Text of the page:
EU Summit and Japan
Over the weekend at a special European Summit, the 17 heads of state agreed to measures that I expect will be favorable for the value of the euro, as well as the regional economy.
- European Financial Stability Fund may now directly buy government bonds in the primary market
- The EFSF will be able to use all 440 billion euros above the previous 250 billion cap
- Greece will now have 7.5 years, versus 3 years previously, to pay back funds
- Greece's repayment is at 100 basis points less than the previously agreed upon terms
In contrast to what is being offered currently, I believe it is too early to assess the impact on financial assets and the global economy with any degree of certainty. Below, I have listed what I am thinking may be impacted.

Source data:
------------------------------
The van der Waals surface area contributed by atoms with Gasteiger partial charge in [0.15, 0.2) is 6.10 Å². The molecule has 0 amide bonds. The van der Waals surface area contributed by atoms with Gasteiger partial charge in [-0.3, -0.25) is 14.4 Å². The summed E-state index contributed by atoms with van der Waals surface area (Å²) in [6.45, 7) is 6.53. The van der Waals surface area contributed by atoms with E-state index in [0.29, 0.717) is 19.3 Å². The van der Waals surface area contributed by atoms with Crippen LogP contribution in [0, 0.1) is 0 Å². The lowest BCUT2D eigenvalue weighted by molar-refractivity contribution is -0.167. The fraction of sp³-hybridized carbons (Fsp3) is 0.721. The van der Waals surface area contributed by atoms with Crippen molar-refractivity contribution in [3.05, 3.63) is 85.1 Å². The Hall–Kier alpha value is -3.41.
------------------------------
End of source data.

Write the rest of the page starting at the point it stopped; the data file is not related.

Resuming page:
- In the immediate wake of Katrina, multiple strategists forecasted an impending U.S. recession due to the catastrophe. Parallels to that inaccurate call may unfold in relation to Japan derailing the modest global recovery.
- Japan, the world's third largest consumer of oil at 4.4 million barrels per day, may experience near term demand destruction. However, I am suspicious that demand destruction will be structural.
- Japan is a large importer of metallurgic coal. Similar to my thesis on oil demand destruction, I am suspicious that it will be structural.
- The Japanese currency continues to appreciate. Keep in mind that the currency has been appreciating significantly for the past 12 months. I am watching its currency movement cautiously, but do not expect that a significant reversal in the appreciation is imminent.
- Japan is a large purchaser of U.S. Treasuries; near term they might buy less. However, I do not believe that should they significantly scale back those purchases, it will evolve into an unfavorable condition for U.S Treasury markets.